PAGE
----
Q. I am representing a buyer for a property listed in my MLS. The full-price offer my client submitted was countered, and the listing agent lowered the cooperative compensation listed in the MLS by half a percent. I made a copy of the MLS listing showing the cooperative compensation when the offer was first submitted. What is the rule on making changes to cooperative compensation after a purchase offer has been submitted?
A. Changes in cooperative compensation are covered by Article 3 and Standard of Practice 3-2. However, it’s worth keeping in mind that sharing commissions, as opposed to the details of cooperation, is not itself an ethical obligation. Article 3’s duty requires that “REALTORS® shall cooperate with other brokers except when cooperation is not in the client’s best interest. The obligation to cooperate does not include the obligation to share commissions, fees, or to otherwise compensate another broker.”
Standard of Practice 3-2 provides direction on how and when cooperative compensation can be changed, both to be effective and to determine whether a violation of Article 3 might have occurred. “Any change in compensation offered for cooperative services must be communicated to the other REALTOR® prior to the time that REALTOR® submits an offer to purchase/lease the property. After a REALTOR® has submitted an offer to purchase or lease property, the listing broker may not attempt to unilaterally modify the offered compensation with respect to that cooperative transaction.”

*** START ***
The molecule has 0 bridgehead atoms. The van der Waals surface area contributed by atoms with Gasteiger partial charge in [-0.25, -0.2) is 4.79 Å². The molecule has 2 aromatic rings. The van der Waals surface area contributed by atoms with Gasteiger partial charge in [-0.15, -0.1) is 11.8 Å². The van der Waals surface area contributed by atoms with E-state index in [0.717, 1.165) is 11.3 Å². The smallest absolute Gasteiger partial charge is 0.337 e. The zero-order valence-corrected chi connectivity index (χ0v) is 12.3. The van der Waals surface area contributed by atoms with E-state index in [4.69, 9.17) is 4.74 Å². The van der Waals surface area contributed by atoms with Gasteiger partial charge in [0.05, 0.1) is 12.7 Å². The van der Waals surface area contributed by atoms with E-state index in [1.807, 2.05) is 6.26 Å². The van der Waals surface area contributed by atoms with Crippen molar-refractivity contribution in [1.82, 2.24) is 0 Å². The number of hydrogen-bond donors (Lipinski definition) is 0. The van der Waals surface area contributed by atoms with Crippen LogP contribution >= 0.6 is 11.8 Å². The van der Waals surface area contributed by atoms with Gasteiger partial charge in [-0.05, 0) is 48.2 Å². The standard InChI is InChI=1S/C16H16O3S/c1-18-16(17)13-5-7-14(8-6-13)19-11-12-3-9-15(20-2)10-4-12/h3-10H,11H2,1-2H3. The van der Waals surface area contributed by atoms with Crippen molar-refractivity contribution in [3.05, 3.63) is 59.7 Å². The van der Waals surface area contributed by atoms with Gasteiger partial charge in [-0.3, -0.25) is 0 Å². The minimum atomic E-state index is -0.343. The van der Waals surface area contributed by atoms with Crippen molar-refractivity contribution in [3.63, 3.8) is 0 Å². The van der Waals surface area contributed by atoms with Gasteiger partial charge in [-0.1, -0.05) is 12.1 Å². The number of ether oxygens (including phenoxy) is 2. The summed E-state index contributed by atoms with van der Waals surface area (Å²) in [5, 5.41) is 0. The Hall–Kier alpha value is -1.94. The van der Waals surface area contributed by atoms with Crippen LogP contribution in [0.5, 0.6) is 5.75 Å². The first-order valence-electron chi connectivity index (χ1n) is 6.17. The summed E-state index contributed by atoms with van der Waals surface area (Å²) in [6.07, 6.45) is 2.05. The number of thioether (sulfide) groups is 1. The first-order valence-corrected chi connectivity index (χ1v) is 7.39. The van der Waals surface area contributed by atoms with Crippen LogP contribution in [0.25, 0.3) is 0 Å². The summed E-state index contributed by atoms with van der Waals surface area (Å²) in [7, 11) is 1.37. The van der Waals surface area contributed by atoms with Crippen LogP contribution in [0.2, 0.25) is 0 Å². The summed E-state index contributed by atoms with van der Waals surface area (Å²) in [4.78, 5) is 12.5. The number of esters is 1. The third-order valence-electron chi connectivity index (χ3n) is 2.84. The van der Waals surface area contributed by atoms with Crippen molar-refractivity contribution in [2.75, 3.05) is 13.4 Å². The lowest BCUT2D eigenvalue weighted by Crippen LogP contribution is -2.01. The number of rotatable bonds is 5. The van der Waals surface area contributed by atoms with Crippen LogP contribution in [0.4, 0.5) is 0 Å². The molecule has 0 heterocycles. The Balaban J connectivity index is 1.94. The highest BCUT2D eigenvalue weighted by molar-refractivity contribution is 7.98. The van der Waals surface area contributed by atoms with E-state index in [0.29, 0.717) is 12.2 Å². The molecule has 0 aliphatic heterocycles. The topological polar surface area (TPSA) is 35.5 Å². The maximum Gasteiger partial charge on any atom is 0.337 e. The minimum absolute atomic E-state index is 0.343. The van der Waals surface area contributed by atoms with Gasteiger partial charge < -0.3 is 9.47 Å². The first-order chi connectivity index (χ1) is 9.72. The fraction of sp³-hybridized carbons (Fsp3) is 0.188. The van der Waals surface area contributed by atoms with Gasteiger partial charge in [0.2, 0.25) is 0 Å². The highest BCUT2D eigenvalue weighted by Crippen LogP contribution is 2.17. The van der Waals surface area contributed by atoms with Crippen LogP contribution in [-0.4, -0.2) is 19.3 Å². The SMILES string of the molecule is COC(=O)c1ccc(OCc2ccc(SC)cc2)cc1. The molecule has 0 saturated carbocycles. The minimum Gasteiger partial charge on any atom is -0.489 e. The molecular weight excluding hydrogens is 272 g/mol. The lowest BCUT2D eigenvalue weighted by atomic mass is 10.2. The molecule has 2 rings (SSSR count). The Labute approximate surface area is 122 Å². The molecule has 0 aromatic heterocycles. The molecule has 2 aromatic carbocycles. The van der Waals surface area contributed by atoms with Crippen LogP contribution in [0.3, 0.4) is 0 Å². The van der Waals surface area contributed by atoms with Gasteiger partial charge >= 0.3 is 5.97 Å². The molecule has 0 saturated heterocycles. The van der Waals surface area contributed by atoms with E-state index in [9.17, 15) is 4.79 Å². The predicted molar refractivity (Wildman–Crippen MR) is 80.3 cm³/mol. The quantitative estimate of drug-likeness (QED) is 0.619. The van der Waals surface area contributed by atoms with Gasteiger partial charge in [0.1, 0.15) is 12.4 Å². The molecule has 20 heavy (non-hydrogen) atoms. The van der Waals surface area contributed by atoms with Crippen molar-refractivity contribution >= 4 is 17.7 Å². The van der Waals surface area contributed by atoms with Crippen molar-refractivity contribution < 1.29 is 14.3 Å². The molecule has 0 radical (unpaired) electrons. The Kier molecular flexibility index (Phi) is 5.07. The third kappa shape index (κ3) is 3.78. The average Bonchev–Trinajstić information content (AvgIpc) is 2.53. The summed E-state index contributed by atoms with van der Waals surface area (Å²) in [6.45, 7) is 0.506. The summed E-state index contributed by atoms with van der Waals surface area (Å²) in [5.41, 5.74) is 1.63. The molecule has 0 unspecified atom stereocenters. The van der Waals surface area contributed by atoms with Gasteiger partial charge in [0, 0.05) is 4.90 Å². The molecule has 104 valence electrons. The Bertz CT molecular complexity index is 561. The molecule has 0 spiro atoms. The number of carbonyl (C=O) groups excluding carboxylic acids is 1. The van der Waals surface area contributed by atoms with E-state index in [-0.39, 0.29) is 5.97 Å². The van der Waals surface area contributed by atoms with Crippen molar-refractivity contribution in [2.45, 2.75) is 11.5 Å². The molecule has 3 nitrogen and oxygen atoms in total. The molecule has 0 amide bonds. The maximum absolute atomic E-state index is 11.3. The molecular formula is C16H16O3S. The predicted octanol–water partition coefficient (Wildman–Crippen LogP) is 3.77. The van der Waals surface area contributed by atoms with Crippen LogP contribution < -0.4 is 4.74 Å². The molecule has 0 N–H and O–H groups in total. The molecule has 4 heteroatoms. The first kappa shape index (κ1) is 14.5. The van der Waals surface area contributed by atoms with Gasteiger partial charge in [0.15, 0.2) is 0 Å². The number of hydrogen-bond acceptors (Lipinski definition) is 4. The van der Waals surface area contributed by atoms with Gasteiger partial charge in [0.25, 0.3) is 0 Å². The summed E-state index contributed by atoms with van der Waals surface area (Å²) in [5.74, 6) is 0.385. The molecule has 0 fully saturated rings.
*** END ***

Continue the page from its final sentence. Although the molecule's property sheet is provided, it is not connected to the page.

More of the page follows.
While an ethics or arbitration hearing panel would make the decision, it seems clear from your situation that the change in cooperative compensation made by the listing broker after you submitted the purchase offer would not change the amount you were already entitled to in this transaction. It also seems that the listing broker attempted to unilaterally lower the offered compensation and would be in violation of Article 3. Once you have submitted the offer to purchase, the cooperative compensation in that transaction can’t be changed without your agreement. That understood, it’s equally important to remember that simply asking selling agents if they’d be agreeable to renegotiation of the cooperative compensation payable isn’t a Code violation.
Columnist Bruce Aydt, ABR, CRB, is senior vice president and general counsel of Berkshire-Hathaway HomeServices Alliance Real Estate in St. Louis and a former chair of the Professional Standards Committee for the NATIONAL ASSOCIATION OF REALTORS®.